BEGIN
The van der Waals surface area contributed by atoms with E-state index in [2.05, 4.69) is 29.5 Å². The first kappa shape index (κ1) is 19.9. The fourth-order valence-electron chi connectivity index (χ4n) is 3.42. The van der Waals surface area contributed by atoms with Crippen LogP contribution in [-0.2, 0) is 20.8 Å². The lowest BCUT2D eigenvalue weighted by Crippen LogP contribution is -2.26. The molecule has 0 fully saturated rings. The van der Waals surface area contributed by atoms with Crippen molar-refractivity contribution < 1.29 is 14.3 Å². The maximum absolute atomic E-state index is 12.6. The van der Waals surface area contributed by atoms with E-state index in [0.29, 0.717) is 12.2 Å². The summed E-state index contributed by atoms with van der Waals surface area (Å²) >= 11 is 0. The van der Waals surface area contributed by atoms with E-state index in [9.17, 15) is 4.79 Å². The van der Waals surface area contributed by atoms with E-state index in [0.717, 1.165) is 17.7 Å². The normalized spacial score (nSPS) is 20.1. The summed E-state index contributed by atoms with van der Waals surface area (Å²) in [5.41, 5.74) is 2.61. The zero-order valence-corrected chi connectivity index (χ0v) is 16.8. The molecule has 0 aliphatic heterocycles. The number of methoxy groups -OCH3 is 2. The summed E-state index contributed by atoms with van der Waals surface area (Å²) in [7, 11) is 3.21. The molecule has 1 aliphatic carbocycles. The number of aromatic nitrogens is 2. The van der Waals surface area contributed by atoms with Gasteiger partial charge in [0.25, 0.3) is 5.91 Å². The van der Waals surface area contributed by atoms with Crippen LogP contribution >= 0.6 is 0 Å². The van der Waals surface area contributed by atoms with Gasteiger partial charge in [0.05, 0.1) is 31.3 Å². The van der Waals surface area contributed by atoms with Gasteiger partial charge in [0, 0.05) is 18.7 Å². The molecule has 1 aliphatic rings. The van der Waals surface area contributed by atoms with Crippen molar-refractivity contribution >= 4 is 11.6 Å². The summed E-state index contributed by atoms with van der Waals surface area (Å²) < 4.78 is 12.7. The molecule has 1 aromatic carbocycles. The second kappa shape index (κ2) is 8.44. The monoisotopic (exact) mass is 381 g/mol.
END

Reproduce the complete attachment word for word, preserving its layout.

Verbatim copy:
The van der Waals surface area contributed by atoms with E-state index in [2.05, 4.69) is 29.5 Å². The first kappa shape index (κ1) is 19.9. The fourth-order valence-electron chi connectivity index (χ4n) is 3.42. The van der Waals surface area contributed by atoms with Crippen LogP contribution in [-0.2, 0) is 20.8 Å². The lowest BCUT2D eigenvalue weighted by Crippen LogP contribution is -2.26. The molecule has 0 fully saturated rings. The van der Waals surface area contributed by atoms with Crippen molar-refractivity contribution < 1.29 is 14.3 Å². The maximum absolute atomic E-state index is 12.6. The van der Waals surface area contributed by atoms with E-state index in [0.29, 0.717) is 12.2 Å². The summed E-state index contributed by atoms with van der Waals surface area (Å²) >= 11 is 0. The van der Waals surface area contributed by atoms with E-state index in [9.17, 15) is 4.79 Å². The van der Waals surface area contributed by atoms with E-state index in [0.717, 1.165) is 17.7 Å². The normalized spacial score (nSPS) is 20.1. The summed E-state index contributed by atoms with van der Waals surface area (Å²) in [5.41, 5.74) is 2.61. The zero-order valence-corrected chi connectivity index (χ0v) is 16.8. The molecule has 0 aliphatic heterocycles. The number of methoxy groups -OCH3 is 2. The summed E-state index contributed by atoms with van der Waals surface area (Å²) in [7, 11) is 3.21. The molecule has 1 aliphatic carbocycles. The number of aromatic nitrogens is 2. The van der Waals surface area contributed by atoms with Gasteiger partial charge in [0.25, 0.3) is 5.91 Å². The van der Waals surface area contributed by atoms with Crippen LogP contribution >= 0.6 is 0 Å². The van der Waals surface area contributed by atoms with Gasteiger partial charge in [0.05, 0.1) is 31.3 Å². The van der Waals surface area contributed by atoms with Gasteiger partial charge in [0, 0.05) is 18.7 Å². The molecule has 1 aliphatic rings. The van der Waals surface area contributed by atoms with Crippen molar-refractivity contribution >= 4 is 11.6 Å². The summed E-state index contributed by atoms with van der Waals surface area (Å²) < 4.78 is 12.7. The molecule has 1 aromatic carbocycles. The second kappa shape index (κ2) is 8.44. The monoisotopic (exact) mass is 381 g/mol.